I am currently working on a Masters of Science in Applied Linguistics at the University of Edinburgh in Scotland. The focus is not on German; however, I still have many relationships that afford me the opportunity to keep up my German. I have not settled on a topic yet for my research, but I’m considering language used in the evangelical church.
When I completed my German major in 2005, I moved to Europe and received training in teaching English through a Cambridge University program. I received an offer to teach at a language school in Germany, which I accepted. I only intended to stay in Germany for a year, but ended up staying for 16 months. I taught managers and workers in many local businesses, including Daimler-Chrysler, Deutsche Telekom, Miro (the largest oil refinery in Germany), and many other technical and pharmaceutical companies.
The company provided me with a car, which made it easier to get involved in a local church. I played music for the local FeG (Free Evangelical Church) and had many good friendships with people in the congregation. When I moved to Germany, I was worried that I would not find a solid church, and by the end I felt like I was there to be a part of that church - teaching was just a job.
During my time there I made it a point to interact with the locals and to not get swept into the American groups. I left the language school, realizing that I needed to make the next step, but glad I had spent this time in Germany.
I am not sure what the future holds for me, but I am excited about the opportunities.
German started out only as a hobby for me. My family's German origins inspired me to revive the language that had been lost in my parents' generation. Once I started studying German, I just couldn't stop! I graduated from Wheaton in 2005 as a German major.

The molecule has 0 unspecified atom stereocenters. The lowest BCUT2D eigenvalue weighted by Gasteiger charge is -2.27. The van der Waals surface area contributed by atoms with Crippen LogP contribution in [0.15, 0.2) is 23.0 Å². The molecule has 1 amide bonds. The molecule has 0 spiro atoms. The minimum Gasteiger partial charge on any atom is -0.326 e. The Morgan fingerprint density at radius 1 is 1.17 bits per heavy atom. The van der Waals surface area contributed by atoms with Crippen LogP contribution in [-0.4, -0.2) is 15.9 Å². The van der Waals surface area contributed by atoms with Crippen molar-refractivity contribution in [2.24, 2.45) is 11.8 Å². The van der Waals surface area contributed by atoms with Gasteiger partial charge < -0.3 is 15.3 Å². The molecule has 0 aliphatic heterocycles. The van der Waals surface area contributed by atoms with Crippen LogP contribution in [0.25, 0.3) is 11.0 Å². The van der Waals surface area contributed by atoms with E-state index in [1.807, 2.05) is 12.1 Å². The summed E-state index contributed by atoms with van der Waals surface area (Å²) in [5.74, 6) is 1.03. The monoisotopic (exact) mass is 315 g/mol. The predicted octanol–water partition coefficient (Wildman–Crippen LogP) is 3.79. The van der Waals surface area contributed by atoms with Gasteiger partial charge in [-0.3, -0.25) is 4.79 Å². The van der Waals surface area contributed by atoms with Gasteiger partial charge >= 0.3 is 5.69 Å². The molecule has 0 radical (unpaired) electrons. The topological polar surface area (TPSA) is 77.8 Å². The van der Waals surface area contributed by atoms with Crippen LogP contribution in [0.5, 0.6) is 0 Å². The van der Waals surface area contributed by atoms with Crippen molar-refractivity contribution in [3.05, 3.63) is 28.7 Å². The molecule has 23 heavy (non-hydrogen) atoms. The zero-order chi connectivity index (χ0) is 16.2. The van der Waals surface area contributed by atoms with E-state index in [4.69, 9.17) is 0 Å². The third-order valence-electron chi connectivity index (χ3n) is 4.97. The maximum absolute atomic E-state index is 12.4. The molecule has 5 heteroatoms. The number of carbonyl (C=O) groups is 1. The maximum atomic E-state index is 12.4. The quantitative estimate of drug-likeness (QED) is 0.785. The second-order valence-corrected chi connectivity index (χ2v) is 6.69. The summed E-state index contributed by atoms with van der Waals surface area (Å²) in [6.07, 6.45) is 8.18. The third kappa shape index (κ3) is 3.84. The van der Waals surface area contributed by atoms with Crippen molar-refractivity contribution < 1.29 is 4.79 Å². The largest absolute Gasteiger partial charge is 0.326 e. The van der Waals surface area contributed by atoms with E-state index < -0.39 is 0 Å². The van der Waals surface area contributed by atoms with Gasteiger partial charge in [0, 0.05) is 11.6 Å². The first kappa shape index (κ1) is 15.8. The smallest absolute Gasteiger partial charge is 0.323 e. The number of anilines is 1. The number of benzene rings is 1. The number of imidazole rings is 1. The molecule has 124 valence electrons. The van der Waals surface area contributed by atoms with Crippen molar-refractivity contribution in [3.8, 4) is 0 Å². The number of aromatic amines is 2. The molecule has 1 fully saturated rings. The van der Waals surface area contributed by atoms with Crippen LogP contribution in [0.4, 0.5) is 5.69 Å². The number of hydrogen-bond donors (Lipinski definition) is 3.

After graduation, I served as an intern with International Teams' refugee ministry in Traiskirchen, Austria for six weeks. I assisted at various programs, including Clothing Closet, Coffee House, and Computer Cafe, while building relationships with refugee women from Afghanistan, Iran and Nigeria through German and English language tutoring.
I am currently teaching Adult Basic Education: reading, writing and math for high school dropouts. The concepts of language learning that I acquired at Wheaton help me immensely in teaching my adult students to read and write fluently. In January 2009 I will begin a Masters in TESOL at La Salle University here in Philadelphia.
I enjoy meeting other German speakers and using my language and culture skills. Philadelphia has deep German roots that permeate the local culture and history. There are two German-speaking Lutheran churches in the city that my husband and I attend occasionally, and we sometimes participate in other German-language meet-up groups and activities in the area. When I have time, private lessons are a fun way to earn money and to keep up on my German. I have taught private German lessons from time to time for students ages 3 to 16 and classes for preschoolers at Immanuel German School and high schoolers at The German Society of Pennsylvania. I also worked as Administrative Assistant at The German Society.
My husband studied some German at the University of Pennsylvania, so we like to watch German films, speak together and read scripture in German.
Having learned a foreign language allows me to more easily learn an additional language, and to adjust more easily to other cultures. My husband and I live in a mostly Hispanic part of the city, but we are half a block from the local mosque where the large Arab Muslim population prays.
You'll never regret opening up your horizons to the fascinating diversity of our world, and increasingly, our neighborhoods, by studying a different language and culture!
Life has been busy since I graduated from Wheaton, since moving to the Grand Canyon where I taught for 3.5 years, and now in my move to Arkansas, where I will be for at least the next year.
I got to use my German quite a bit when I lived in the Canyon, since there were many visitors from German-speaking countries. It was fun to also use it in my time with my students, teaching them phrases here and there.
Learning German has also helped me in teaching my students English, especially as I've gone on to pursue my masters degree in Teaching English to Speakers of Other Languages (TESOL), and with all the grammar courses that are a part of that.